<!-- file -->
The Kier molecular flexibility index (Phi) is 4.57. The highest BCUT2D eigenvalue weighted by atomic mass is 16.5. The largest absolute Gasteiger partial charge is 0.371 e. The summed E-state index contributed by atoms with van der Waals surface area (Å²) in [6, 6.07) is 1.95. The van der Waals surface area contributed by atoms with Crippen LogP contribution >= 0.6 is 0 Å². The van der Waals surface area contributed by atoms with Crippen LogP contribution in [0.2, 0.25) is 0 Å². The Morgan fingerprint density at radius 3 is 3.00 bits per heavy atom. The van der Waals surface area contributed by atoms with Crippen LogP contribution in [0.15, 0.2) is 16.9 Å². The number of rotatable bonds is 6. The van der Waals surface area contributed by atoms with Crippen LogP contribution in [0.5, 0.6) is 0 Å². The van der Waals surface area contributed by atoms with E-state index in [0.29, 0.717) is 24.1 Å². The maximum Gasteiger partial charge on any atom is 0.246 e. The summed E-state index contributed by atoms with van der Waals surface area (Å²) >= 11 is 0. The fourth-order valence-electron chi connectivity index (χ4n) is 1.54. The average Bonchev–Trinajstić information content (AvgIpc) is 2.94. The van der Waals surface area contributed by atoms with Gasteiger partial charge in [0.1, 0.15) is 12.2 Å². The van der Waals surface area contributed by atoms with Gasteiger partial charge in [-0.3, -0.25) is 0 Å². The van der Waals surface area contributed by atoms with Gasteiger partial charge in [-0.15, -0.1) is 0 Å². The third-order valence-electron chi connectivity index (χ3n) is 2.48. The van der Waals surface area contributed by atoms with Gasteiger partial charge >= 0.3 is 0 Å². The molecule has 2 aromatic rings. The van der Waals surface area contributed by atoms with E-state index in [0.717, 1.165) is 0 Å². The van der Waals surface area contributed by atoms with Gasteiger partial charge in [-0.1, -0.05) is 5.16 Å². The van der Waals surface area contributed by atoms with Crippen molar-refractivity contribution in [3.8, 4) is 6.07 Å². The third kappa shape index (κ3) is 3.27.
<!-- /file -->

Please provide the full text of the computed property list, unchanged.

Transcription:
The Kier molecular flexibility index (Phi) is 4.57. The highest BCUT2D eigenvalue weighted by atomic mass is 16.5. The largest absolute Gasteiger partial charge is 0.371 e. The summed E-state index contributed by atoms with van der Waals surface area (Å²) in [6, 6.07) is 1.95. The van der Waals surface area contributed by atoms with Crippen LogP contribution >= 0.6 is 0 Å². The van der Waals surface area contributed by atoms with Crippen LogP contribution in [0.2, 0.25) is 0 Å². The Morgan fingerprint density at radius 3 is 3.00 bits per heavy atom. The van der Waals surface area contributed by atoms with Crippen LogP contribution in [0.15, 0.2) is 16.9 Å². The number of rotatable bonds is 6. The van der Waals surface area contributed by atoms with Crippen LogP contribution in [0.5, 0.6) is 0 Å². The van der Waals surface area contributed by atoms with E-state index in [0.29, 0.717) is 24.1 Å². The maximum Gasteiger partial charge on any atom is 0.246 e. The summed E-state index contributed by atoms with van der Waals surface area (Å²) >= 11 is 0. The fourth-order valence-electron chi connectivity index (χ4n) is 1.54. The average Bonchev–Trinajstić information content (AvgIpc) is 2.94. The van der Waals surface area contributed by atoms with Gasteiger partial charge in [0.1, 0.15) is 12.2 Å². The van der Waals surface area contributed by atoms with Gasteiger partial charge in [-0.3, -0.25) is 0 Å². The van der Waals surface area contributed by atoms with Gasteiger partial charge in [-0.15, -0.1) is 0 Å². The third-order valence-electron chi connectivity index (χ3n) is 2.48. The van der Waals surface area contributed by atoms with Gasteiger partial charge >= 0.3 is 0 Å². The molecule has 2 aromatic rings. The van der Waals surface area contributed by atoms with E-state index in [0.717, 1.165) is 0 Å². The van der Waals surface area contributed by atoms with Gasteiger partial charge in [-0.1, -0.05) is 5.16 Å². The van der Waals surface area contributed by atoms with Crippen molar-refractivity contribution in [3.8, 4) is 6.07 Å². The third kappa shape index (κ3) is 3.27.